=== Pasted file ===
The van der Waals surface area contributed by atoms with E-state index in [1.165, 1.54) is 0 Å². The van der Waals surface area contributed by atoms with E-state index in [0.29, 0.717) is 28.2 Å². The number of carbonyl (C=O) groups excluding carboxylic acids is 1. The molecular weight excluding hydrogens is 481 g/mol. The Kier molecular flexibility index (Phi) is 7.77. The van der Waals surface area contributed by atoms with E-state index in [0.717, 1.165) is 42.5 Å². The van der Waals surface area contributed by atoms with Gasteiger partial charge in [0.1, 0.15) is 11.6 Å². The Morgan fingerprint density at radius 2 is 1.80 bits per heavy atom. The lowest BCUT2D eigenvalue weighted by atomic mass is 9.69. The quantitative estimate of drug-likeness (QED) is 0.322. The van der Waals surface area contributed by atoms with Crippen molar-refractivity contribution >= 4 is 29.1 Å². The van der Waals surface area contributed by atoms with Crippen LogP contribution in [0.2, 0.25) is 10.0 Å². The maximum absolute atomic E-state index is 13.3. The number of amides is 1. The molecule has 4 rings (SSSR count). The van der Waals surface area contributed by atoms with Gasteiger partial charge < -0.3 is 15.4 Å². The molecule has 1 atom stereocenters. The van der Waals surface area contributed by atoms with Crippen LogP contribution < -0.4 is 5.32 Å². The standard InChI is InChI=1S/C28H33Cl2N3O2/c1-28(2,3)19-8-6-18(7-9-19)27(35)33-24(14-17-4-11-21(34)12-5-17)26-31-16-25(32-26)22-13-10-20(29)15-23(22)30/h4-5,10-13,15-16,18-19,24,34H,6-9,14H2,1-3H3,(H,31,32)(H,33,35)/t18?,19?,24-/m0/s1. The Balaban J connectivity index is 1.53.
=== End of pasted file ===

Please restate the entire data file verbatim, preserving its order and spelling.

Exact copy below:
The van der Waals surface area contributed by atoms with E-state index in [1.165, 1.54) is 0 Å². The van der Waals surface area contributed by atoms with E-state index in [0.29, 0.717) is 28.2 Å². The number of carbonyl (C=O) groups excluding carboxylic acids is 1. The molecular weight excluding hydrogens is 481 g/mol. The Kier molecular flexibility index (Phi) is 7.77. The van der Waals surface area contributed by atoms with E-state index in [0.717, 1.165) is 42.5 Å². The van der Waals surface area contributed by atoms with Gasteiger partial charge in [0.1, 0.15) is 11.6 Å². The Morgan fingerprint density at radius 2 is 1.80 bits per heavy atom. The lowest BCUT2D eigenvalue weighted by atomic mass is 9.69. The quantitative estimate of drug-likeness (QED) is 0.322. The van der Waals surface area contributed by atoms with Crippen molar-refractivity contribution >= 4 is 29.1 Å². The van der Waals surface area contributed by atoms with Crippen LogP contribution in [0.2, 0.25) is 10.0 Å². The maximum absolute atomic E-state index is 13.3. The number of amides is 1. The molecule has 4 rings (SSSR count). The van der Waals surface area contributed by atoms with Gasteiger partial charge < -0.3 is 15.4 Å². The molecule has 1 atom stereocenters. The van der Waals surface area contributed by atoms with Crippen LogP contribution < -0.4 is 5.32 Å². The standard InChI is InChI=1S/C28H33Cl2N3O2/c1-28(2,3)19-8-6-18(7-9-19)27(35)33-24(14-17-4-11-21(34)12-5-17)26-31-16-25(32-26)22-13-10-20(29)15-23(22)30/h4-5,10-13,15-16,18-19,24,34H,6-9,14H2,1-3H3,(H,31,32)(H,33,35)/t18?,19?,24-/m0/s1. The Balaban J connectivity index is 1.53.